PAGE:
Where's the birth certificate

Free and Strong America

Monday, January 30, 2012

Malkin: Santorum for President



If you get a chance, check out the latest article from Michelle Malkin in which she lays out her argument in favor of electing Rick Santorum for president. In it she she accurately decribes (IMO) the other candidates in the primary race and highlights way the obvious choice should be Santorum. The article is filled with numerous links supporting her position and you can spend an hour checking them all out.

Mark Steyn summed it up accurately last week in reference to the current crop of candidates running for the GOP nomination. To paraphrase, he basically said that he wished Calvin Coolidge was running for the GOP nomination, but for whatever reason (chiefly among them that he's been dead for 80 years) he has decided not to throw his hat in the ring this time. These are the four candidates we have. These are the ones we have to choose from. Let's get behind one of them and defeat Obama!

Saturday, January 28, 2012

Thank You Georgia!

Finally a state has the cahones to stand up to the legal bullies utilized by Obama...




"In the courtroom of Judge Michael Malihi of the Georgia Office of State Administrative Hearings, sworn testimony was delivered rapid-fire over two hours to the effect that Obama is not qualified to have his name on the 2012 presidential ballot because his father was not a U.S. citizen, which precludes him from being a “natural-born citizen,” a clear, unambiguous requirement of the Constitution.

Obama refused to honor a subpoena to attend the hearing, produce records answering the charges or even send legal representation to dispute the evidence. Instead, they sent a letter to Georgia Secretary of State Brian Kemp suggesting the judge was letting attorneys “run amok.”

In response, Kemp warned Obama and his counsel that if they chose not to participate in the proceedings, “you do so at your own peril.”

The judge is expected to rule in the case shortly. However, he has little choice but to issue a default judgment in favor of the challenge – potentially removing Obama from the ballot in Georgia in November.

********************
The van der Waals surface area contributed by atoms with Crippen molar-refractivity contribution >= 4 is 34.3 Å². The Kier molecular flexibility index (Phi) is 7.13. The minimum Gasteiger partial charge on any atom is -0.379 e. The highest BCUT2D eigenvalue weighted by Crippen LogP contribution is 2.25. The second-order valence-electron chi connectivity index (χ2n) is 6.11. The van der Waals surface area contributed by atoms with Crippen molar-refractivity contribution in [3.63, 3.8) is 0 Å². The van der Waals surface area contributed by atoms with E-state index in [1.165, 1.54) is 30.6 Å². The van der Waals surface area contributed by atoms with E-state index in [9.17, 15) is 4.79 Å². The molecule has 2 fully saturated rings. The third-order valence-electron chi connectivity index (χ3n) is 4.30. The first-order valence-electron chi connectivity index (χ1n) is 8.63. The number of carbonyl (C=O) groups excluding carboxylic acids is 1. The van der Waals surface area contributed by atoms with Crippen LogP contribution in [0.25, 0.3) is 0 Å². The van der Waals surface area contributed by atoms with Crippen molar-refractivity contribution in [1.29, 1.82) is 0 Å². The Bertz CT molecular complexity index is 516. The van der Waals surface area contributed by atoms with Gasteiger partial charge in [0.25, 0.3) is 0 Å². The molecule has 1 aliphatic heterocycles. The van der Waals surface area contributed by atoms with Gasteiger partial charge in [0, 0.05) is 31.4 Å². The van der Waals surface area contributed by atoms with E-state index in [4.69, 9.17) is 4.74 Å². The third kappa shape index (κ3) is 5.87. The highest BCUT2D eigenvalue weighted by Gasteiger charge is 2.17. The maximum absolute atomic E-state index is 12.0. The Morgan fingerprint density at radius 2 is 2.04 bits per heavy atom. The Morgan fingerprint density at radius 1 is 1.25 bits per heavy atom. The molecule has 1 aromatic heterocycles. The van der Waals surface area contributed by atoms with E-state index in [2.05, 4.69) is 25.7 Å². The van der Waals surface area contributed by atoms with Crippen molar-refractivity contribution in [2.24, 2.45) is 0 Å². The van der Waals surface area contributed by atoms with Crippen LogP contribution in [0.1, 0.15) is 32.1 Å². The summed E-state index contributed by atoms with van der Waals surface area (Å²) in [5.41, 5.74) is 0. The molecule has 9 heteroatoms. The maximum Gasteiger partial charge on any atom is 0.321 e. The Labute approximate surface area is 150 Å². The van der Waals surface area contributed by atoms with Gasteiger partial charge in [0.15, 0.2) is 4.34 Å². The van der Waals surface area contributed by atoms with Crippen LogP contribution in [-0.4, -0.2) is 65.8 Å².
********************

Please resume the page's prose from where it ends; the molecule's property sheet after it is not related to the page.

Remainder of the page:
That would be an astonishing development to the major media in this country that have collectively scoffed at and caricatured the notion that there is any doubt as to Obama’s eligibility."




Already the blogosphere is abuzz as to whether the excuse of health or family will be offered up for Obama's soon-to-be abrupt exit from presidential politics. I find it particularly hilarious that the supposed 'scientific evidence based' left competely accepted on face value the Obama nativity account without ever asking for solid evidence on the matter. It's particularly side-splitting because they made John McCain jump through hoops to demonstrate his eligibility.



Wednesday, January 25, 2012

Obama alienating the Catholic Left







Liberal Catholics reliably voted for a complete unknown in 2008 and were hoping for the best. It seems that now some are coming to the realization that they've been had and that the person that they put in office isn't quite so hopey-changey as they desired and instead is ramming mandatory birth control/sterilization coverage by employers down their collective throats. Conscientoius objector? Not allowed in the New World Order of Obama...